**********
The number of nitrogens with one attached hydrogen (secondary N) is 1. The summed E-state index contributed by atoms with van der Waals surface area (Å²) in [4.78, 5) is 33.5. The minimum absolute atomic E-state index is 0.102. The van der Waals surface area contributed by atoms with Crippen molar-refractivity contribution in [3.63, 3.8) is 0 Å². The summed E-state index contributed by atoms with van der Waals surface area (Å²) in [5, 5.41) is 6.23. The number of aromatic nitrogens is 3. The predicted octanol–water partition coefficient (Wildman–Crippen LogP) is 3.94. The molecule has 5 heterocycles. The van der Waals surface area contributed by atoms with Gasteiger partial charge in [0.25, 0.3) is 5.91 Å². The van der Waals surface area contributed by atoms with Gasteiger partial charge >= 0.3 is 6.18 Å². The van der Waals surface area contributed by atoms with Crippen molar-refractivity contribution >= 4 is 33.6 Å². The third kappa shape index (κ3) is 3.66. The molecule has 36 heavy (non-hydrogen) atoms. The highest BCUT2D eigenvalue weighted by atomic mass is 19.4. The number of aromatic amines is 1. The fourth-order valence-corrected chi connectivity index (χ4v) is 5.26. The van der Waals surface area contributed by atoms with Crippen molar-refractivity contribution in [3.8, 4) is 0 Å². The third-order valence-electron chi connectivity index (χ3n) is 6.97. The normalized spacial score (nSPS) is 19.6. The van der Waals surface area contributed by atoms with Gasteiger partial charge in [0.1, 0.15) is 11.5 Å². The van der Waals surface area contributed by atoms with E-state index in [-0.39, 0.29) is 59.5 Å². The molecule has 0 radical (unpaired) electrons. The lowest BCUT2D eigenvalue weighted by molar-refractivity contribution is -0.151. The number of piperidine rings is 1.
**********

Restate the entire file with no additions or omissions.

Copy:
The number of nitrogens with one attached hydrogen (secondary N) is 1. The summed E-state index contributed by atoms with van der Waals surface area (Å²) in [4.78, 5) is 33.5. The minimum absolute atomic E-state index is 0.102. The van der Waals surface area contributed by atoms with Crippen molar-refractivity contribution in [3.63, 3.8) is 0 Å². The summed E-state index contributed by atoms with van der Waals surface area (Å²) in [5, 5.41) is 6.23. The number of aromatic nitrogens is 3. The predicted octanol–water partition coefficient (Wildman–Crippen LogP) is 3.94. The molecule has 5 heterocycles. The van der Waals surface area contributed by atoms with Gasteiger partial charge in [0.25, 0.3) is 5.91 Å². The van der Waals surface area contributed by atoms with Gasteiger partial charge >= 0.3 is 6.18 Å². The van der Waals surface area contributed by atoms with Crippen molar-refractivity contribution >= 4 is 33.6 Å². The third kappa shape index (κ3) is 3.66. The molecule has 36 heavy (non-hydrogen) atoms. The highest BCUT2D eigenvalue weighted by atomic mass is 19.4. The number of aromatic amines is 1. The fourth-order valence-corrected chi connectivity index (χ4v) is 5.26. The van der Waals surface area contributed by atoms with Crippen molar-refractivity contribution in [3.8, 4) is 0 Å². The third-order valence-electron chi connectivity index (χ3n) is 6.97. The normalized spacial score (nSPS) is 19.6. The van der Waals surface area contributed by atoms with Gasteiger partial charge in [0.1, 0.15) is 11.5 Å². The van der Waals surface area contributed by atoms with E-state index in [-0.39, 0.29) is 59.5 Å². The molecule has 0 radical (unpaired) electrons. The lowest BCUT2D eigenvalue weighted by molar-refractivity contribution is -0.151. The number of piperidine rings is 1.